• What are the molecular signals arising from the microbial environment that drive immunoregulatory responses? Do diverse classes of organisms share common patterns of molecules, signals and pathways?
• Which mechanisms underlie tissue specificity of immunoregulatory responses?
• What is the role of diversity of the microbial environment – both at a distinct point in time, and dynamically over time – in driving robust immunoregulation?
• Do polymorphisms in immune-related genes, which are linked with susceptibility to allergic autoimmune and inflammatory diseases, operate in this context through an altered host–microbe cross-talk?
• What are the mechanisms by which the dynamics of colonization after birth regulate immune maturation?
• How does maternal microbial exposure influence the developing immune system, pre- and postnatally?
• What is the relative importance of bona fide pathogens versus commensals, or pseudo-commensals, in instructing a robust counter-regulatory environment?
• Do pathogen-driven alterations in the commensal flora alter the immunoregulatory environment?
• Is the focus on microbial instruction of immune counter-regulation too narrow? Are inefficient immune activation and insufficient immune-mediated repair processes as important as inefficient counter-regulatory responses in driving CID?
The 99th Dahlem Conference emphasized that open-minded communication between diverse disciplines can not only uncover knowledge gaps, but also novel strategies to bridge them: after all, elucidation of the interkingdom cross-talk requires full use of our interdisciplinary capacities. In future epidemiological studies, for example, the following issues should be addressed:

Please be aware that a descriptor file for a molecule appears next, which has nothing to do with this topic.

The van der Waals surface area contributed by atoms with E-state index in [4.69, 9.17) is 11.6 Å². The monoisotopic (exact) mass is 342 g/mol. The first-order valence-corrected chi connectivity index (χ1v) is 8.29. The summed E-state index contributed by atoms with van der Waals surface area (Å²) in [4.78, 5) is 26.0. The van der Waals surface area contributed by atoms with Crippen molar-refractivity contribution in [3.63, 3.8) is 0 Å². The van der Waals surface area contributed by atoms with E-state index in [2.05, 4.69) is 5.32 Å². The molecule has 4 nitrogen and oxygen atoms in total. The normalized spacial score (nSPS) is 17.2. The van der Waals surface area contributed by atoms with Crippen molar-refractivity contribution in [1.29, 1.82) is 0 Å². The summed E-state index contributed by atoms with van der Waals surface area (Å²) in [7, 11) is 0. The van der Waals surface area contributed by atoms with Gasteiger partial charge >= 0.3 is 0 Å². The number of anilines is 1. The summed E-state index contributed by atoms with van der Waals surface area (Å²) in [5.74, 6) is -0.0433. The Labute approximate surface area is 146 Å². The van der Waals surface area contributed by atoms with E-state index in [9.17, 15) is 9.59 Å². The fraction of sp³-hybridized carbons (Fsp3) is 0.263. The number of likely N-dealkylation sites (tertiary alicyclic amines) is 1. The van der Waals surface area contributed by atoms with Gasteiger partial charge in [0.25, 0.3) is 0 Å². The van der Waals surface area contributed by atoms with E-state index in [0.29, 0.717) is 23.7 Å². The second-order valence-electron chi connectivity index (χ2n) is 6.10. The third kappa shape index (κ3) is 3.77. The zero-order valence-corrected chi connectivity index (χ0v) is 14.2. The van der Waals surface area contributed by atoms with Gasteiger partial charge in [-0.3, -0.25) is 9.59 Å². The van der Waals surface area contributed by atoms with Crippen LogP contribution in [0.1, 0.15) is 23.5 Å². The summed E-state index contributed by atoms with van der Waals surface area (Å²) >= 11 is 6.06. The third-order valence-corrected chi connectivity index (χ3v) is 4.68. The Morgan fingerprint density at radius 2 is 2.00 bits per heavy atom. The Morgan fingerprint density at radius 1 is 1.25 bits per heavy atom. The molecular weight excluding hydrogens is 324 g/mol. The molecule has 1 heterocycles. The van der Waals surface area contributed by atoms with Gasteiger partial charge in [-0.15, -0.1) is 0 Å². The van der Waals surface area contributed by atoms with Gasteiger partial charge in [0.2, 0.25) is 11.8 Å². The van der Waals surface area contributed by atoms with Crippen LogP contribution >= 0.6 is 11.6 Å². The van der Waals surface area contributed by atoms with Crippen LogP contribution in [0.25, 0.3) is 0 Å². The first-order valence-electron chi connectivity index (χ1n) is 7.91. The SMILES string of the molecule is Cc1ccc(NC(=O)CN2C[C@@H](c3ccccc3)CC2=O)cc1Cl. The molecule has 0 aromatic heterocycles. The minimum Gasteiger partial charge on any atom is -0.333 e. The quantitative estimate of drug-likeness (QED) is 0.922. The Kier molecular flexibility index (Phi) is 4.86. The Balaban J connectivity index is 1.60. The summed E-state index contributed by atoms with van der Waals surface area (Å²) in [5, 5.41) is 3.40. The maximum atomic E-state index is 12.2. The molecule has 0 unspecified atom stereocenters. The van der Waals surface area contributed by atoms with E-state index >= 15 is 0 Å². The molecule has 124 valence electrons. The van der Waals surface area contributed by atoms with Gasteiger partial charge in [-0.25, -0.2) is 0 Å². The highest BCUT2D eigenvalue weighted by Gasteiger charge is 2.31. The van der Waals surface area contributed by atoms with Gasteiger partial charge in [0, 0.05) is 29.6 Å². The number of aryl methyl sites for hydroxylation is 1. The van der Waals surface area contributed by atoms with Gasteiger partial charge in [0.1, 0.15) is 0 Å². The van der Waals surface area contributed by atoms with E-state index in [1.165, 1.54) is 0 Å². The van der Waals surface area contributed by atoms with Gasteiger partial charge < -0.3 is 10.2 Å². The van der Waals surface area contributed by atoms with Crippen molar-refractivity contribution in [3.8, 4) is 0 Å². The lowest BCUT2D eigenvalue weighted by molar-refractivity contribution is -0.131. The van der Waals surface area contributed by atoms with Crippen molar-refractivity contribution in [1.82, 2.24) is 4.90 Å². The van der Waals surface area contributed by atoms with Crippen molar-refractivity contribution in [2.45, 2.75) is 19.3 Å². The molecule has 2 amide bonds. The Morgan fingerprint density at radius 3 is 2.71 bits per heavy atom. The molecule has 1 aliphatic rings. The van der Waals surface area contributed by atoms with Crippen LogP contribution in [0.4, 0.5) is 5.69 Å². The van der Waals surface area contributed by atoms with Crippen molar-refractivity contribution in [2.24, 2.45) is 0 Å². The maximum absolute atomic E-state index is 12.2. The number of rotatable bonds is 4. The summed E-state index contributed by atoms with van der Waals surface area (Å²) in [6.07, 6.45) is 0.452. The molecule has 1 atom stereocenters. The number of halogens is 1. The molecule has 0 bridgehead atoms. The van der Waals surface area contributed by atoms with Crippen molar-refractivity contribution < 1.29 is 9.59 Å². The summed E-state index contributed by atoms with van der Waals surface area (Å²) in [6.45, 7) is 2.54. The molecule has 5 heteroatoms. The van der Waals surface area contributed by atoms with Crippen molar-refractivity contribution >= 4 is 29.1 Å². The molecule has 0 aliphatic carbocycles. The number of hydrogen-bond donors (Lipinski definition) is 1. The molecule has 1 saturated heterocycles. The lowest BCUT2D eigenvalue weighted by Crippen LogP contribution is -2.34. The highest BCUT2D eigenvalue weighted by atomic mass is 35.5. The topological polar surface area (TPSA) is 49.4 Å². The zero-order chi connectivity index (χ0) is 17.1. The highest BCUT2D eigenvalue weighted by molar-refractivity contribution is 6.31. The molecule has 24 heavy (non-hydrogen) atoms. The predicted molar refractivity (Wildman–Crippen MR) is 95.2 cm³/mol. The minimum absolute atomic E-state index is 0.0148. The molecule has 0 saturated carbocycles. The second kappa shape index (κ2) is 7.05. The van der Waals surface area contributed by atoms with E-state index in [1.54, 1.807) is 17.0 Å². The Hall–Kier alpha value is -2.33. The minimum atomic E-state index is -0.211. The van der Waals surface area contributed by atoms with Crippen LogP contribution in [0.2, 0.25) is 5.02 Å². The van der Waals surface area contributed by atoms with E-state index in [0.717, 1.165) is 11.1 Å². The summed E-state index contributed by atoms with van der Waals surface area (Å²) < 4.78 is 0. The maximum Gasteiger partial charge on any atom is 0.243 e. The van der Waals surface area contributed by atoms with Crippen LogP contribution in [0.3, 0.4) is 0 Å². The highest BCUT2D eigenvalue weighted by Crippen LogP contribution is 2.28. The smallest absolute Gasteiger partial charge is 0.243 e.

• To which microbes, including helminths and ectoparasites, have subjects been exposed, and for how long?
• Are viable microbes (pathogens, symbionts, commensals) needed or do non-viable microbial components suffice? Are unique exposures or a diversity of different microbial exposures important?
• At what time in relation to the resulting disease process does exposure occur?
• What is the impact of the route and dose of exposure (e.g. inhalation, skin contact or ingestion)?
The 99th Dahlem Conference was supported in part by a grant from the Volkswagen Foundation. The authors would like to thank M. Brückner for organizing all technical aspects of the conference and M. L. Grossman for help in preparing this manuscript.
None of the authors have conflicts of interest, or any relevant financial intrest, in any company or institution that might benefit from this publication.